Rabies is an acute infectious disease of the central nervous system to which all warm-blooded animals and man are susceptible. The virus, frequently present in the saliva of an infected host, is usually transmitted by bites, by licks, and occasionally by the respiratory route. The disease is characterized by a profound dysfunction of the central nervous system and ends almost invariably in death.
Etiology of Rabies
Epizootics of rabies occur in any climate during any season of the year, Wars and mass movements of men and animals favor the geographic spread of the disease. Man becomes an accidental host upon exposure to the infected saliva of the biting animal, and wild animals are often sources of human rabies. The attack rate in man, after exposure, depends to a certain extent on the location and on the severity of the inflicted wounds. Head and neck bites lead to a higher incidence of infection than bites on other parts of the body. The bites of rabid wolves are apparently very dangerous; an attack rate of 47 per cent was observed in 32 persons who were bitten by the same animal and did not receive anti-rabies treatment in time to be of any protective value.
Rabies Clinical Manifestation
In the paralytic type of rabies, the excitation phase may be slight or totally-absent, and the disease is charac- terized only by the paralytic syndrome. Paralysis of the lower jaw, accompanied by excessive salivation, appears as an early symptom, and the animal acts as though it were choking on a foreign body. Paralysis of the muscles of phonation may lead to loss of the bark. As the disease progresses, paralysis of the posterior extremities sets in, followed by general paralysis and death. The time from the onset of the disease to the death of the animal ranges from one to eleven days. On the other hand, dogs may die suddenly without noticeable signs of illness. Man. In man, the prodromal phase is marked by fever, anorexia, headache, malaise, nausea, and sore throat.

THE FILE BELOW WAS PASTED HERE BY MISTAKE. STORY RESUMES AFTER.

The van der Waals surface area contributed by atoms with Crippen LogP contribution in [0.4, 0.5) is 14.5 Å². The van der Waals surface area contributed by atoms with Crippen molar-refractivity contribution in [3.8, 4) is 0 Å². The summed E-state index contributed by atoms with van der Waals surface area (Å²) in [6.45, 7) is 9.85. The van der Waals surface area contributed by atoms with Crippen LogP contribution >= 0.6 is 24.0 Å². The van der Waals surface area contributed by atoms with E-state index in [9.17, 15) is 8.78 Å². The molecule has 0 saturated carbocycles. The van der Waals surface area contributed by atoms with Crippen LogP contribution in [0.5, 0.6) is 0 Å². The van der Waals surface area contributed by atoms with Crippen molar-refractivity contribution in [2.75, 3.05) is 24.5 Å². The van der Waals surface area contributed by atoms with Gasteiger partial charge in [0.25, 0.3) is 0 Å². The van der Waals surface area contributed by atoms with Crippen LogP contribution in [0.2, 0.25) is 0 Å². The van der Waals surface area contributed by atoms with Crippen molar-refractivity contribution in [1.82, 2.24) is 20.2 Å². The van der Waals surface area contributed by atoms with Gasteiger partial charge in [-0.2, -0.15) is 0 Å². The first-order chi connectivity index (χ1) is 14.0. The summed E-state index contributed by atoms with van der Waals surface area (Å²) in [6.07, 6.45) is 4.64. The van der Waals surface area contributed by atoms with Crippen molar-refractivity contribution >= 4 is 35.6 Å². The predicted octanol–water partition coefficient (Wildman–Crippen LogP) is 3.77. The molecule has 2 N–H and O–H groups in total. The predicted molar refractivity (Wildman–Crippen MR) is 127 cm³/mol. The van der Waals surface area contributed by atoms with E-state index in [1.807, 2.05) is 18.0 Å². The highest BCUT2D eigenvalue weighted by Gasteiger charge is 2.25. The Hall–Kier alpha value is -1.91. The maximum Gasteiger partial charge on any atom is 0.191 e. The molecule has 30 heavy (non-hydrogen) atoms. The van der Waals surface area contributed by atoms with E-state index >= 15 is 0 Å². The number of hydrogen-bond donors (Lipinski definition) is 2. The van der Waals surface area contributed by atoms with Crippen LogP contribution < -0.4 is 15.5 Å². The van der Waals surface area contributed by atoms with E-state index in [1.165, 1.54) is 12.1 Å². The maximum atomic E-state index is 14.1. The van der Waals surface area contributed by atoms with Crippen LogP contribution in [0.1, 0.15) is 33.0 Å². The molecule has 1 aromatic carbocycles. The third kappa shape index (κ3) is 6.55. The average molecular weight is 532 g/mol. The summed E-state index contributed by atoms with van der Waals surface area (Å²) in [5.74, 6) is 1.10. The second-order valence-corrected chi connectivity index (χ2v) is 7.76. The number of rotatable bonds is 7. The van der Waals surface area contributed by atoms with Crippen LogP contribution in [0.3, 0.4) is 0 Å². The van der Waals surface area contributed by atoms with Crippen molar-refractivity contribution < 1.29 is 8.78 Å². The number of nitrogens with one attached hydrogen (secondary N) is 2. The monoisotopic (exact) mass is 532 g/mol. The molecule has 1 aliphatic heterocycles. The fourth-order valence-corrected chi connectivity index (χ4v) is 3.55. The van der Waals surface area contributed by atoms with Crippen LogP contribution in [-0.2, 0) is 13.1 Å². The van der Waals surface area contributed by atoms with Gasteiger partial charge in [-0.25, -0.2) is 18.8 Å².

Abnormal sensations around the site o/ infection, such as intermittent pain, tingling, or burning, are of diagnostic significance. Extreme stimulation of the general sensory system is manifested by hyperesthesia of the skin to temperature changes and to drafts, and by acute sensitiveness to sound and light. Other symptoms include increased musculartonus, prompt gag and corneal reflexes, dilation of pupils, and increased salivation.
In rabies in man resulting from vampire bat infection, the excitation phase is almost totally absent, and the disease is characterized by ascending paralysis without hydrophobia. Without an adequate history of exposure, clinical diagnosis of this type of infection may be dif- ficult,
Diagnosis of Rabies
Profound dysfunction of the central ner- vous system, accompanied by impairment in deglutition, in persons who either were exposed to a bite or lick of any animal or may have recently visited caves harboring bats, facilitates the clinical diagnosis. Isolation of virus from saliva obtained in the course of the disease and from brain tissue obtained at autopsy, followed by proper identification of the agent by means of neutralization test, willeonfirm the diagnosis. Syrian hamsters, rabbits, guinea pigs, and, preferably, suckling mice are used for diagnostic purposes.